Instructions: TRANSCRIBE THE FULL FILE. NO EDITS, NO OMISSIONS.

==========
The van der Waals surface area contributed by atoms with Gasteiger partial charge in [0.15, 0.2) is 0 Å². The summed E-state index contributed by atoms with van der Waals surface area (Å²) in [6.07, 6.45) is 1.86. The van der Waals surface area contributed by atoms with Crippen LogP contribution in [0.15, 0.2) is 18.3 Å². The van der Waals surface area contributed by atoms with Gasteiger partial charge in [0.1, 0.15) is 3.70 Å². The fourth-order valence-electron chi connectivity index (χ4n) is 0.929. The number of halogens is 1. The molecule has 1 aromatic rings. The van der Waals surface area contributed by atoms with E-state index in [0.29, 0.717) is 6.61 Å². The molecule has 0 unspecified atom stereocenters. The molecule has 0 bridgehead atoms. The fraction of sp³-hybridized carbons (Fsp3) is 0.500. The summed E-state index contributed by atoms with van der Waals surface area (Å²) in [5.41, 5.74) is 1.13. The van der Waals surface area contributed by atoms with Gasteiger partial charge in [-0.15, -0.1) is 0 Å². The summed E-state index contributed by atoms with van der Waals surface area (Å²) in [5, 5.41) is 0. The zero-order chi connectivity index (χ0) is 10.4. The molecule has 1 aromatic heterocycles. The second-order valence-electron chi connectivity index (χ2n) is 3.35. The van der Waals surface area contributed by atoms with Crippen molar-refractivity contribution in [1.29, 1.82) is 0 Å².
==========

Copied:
The van der Waals surface area contributed by atoms with Gasteiger partial charge in [0.15, 0.2) is 0 Å². The summed E-state index contributed by atoms with van der Waals surface area (Å²) in [6.07, 6.45) is 1.86. The van der Waals surface area contributed by atoms with Crippen LogP contribution in [0.15, 0.2) is 18.3 Å². The van der Waals surface area contributed by atoms with Gasteiger partial charge in [0.1, 0.15) is 3.70 Å². The fourth-order valence-electron chi connectivity index (χ4n) is 0.929. The number of halogens is 1. The molecule has 1 aromatic rings. The van der Waals surface area contributed by atoms with E-state index in [0.29, 0.717) is 6.61 Å². The molecule has 0 unspecified atom stereocenters. The molecule has 0 bridgehead atoms. The fraction of sp³-hybridized carbons (Fsp3) is 0.500. The summed E-state index contributed by atoms with van der Waals surface area (Å²) in [5.41, 5.74) is 1.13. The van der Waals surface area contributed by atoms with Gasteiger partial charge in [-0.15, -0.1) is 0 Å². The summed E-state index contributed by atoms with van der Waals surface area (Å²) in [5, 5.41) is 0. The zero-order chi connectivity index (χ0) is 10.4. The molecule has 1 aromatic heterocycles. The second-order valence-electron chi connectivity index (χ2n) is 3.35. The van der Waals surface area contributed by atoms with Crippen molar-refractivity contribution in [1.29, 1.82) is 0 Å².